Savannah has been visiting Disney World since she was a year old and has gone back almost every year since. In the real world, she teaches high school history and government and enjoys writing about all things Disney. Savannah can be reached on Twitter @DisneyParkSavvy.

24 thoughts on “Plus My Vacation – Larger Room Options at Walt Disney World

  • We always stay off property but I book one night in a DVC property each time we go. I love staying on property but it’s just too expensive to stay for the whole vacation as we are a family of 4 and with friends and boyfriends sometimes 6. This year there are 12 of us going so we are renting an 8 bedroom villa with 7 bedrooms and it’s own private pool. Staying on property would have cost a fortune and we wouldn’t be able to stay together.

  • As a young child, my family stayed in the cabins at Ft. Wilderness so my sister and I have huge nostalgia for the cabins. As an adult though, it’s hard to see a scenario in which it makes the best sense. Renting a 1-bedroom DVC property though dvcrentals.com gives a similar price to the cabins and you get:

    – a better pool (closer and lovely theming, as opposed to the concrete hole in the ground at Ft. Wilderness)
    – better transportation options (as Savannah noted, using the Disney transportation system at Ft. Wilderness is quite time-consuming)
    – more bathrooms (depending on the DVC property)
    – in-suite laundry (as opposed to going to the “convenience” station at Ft. Wilderness as Ron notes)

    The only benefits I can think of for Ft. Wilderness are:

    – parking right outside the cabin (but we fly to Florida and don’t rent a car when staying on Disney property)
    – beautiful atmosphere at Christmas time (I believe that many campers put up decorations … but Disney at Christmas is $$$$$)
    – excellent on-site activities (but I think you can use them if you’re staying at any Disney resort?)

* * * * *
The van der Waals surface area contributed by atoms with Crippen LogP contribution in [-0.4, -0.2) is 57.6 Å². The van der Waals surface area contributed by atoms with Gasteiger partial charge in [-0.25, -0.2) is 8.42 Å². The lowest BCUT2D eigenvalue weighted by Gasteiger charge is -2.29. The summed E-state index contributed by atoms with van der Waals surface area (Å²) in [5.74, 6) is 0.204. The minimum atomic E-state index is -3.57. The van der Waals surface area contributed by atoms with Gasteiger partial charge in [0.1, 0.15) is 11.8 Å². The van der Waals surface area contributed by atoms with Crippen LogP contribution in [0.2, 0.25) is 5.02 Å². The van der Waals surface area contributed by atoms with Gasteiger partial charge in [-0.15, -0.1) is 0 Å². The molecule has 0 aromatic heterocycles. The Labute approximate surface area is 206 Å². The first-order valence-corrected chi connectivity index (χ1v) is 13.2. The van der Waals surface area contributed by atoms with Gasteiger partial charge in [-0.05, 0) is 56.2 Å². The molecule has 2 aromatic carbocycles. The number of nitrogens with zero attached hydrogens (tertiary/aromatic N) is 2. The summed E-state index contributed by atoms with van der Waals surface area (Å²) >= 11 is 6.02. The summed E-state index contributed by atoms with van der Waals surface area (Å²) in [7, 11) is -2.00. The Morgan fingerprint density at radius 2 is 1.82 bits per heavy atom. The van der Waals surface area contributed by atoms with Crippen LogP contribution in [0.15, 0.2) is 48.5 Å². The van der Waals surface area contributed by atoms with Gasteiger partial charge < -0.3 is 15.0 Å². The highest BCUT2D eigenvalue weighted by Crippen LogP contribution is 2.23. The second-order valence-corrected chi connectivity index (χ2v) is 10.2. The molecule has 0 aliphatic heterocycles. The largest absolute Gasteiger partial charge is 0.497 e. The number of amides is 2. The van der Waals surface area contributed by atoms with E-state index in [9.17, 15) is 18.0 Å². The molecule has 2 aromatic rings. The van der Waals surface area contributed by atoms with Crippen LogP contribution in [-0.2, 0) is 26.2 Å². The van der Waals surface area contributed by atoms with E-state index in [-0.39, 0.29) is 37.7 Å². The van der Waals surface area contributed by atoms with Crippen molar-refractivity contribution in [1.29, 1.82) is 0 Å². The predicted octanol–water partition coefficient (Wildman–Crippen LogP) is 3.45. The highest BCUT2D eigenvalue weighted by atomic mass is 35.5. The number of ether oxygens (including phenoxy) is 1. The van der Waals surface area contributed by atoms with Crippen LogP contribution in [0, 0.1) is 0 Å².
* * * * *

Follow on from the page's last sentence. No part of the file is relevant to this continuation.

Any other benefits you can think of? I’m really trying to find an angle for staying at the cabins but am finding it challenging.

  • Would anyone please let me know where can I find those Cars from the picture for this blog post?

    • They’re at the Cars section of Art of Animation. The pool there is themed to the Cozy Cone Motel. It’s really done well.

  • We’re a family of five that usually travels with other friends or families.

    Our first trip we did the Poly and loved it. Youngest fit easily on the day bed.

    Second trip we did two days at Port Orleans and the rest at Poly. We were not thrilled with fitting our family of 5 in the room at Port Orleans. It felt really tight.

    Third trip we knew we’d be spending time at Universal so we went in on a rental house with my sister’s family and even with both families renting a car we saved a ton of cash. Huge house, hot tub, pool, the works. Almost everyone had their own room. It was amazing. We loved the privacy, the convenience, but I have to admit we missed the magic you can only get when you stay on property.

    We’ll probably start planning trip four next year and I’m honestly not sure which way we’ll go. There are heavy advantages to renting a vacation home.

    • We always stay offsite also, even though we are only a party of 2. Cost for a 3br 3bath with private splash pool, full kitchen & living room is going to be $800.61 for 9 nights for our upcoming May trip. Note, however, that prices vary widely based on which town home you pick, in which development, and during which season.

      While I have never personally stayed on-site, my wife stayed on-site many, many times before we met. Her opinion is that the “magic” of staying on-site is in no way worth paying more than twice the $$$ for a room 1/3 or less the size with no private pool or full kitchen. I agree.

      • Oops, forgot that we stayed 2 nights at the Poly on our honeymoon. That room (with discount) was around $350/night then (likely much more now). We both missed the amenities of the condo, which we moved to for the remaining days of the part of the honeymoon in WDW. Honeymoon was great, but the Poly wasn’t worth the extra $$$.

  • Our family of five (Mom, Dad, three sons) has three trips under our belt now.

    First trip we stayed at Port Orleans Riverside – 8 nights. Sons were aged 10, 11, and 13. Youngest son had no issues on the Murphy bed, but it would not have worked for the older two. There’s nothing like your first trip, every moment was big. The room was on the small side for 5, but we spent nearly every moment at the theme parks or enjoying the resort. We had no issues enjoying breakfast every morning in the room and few pizza nights.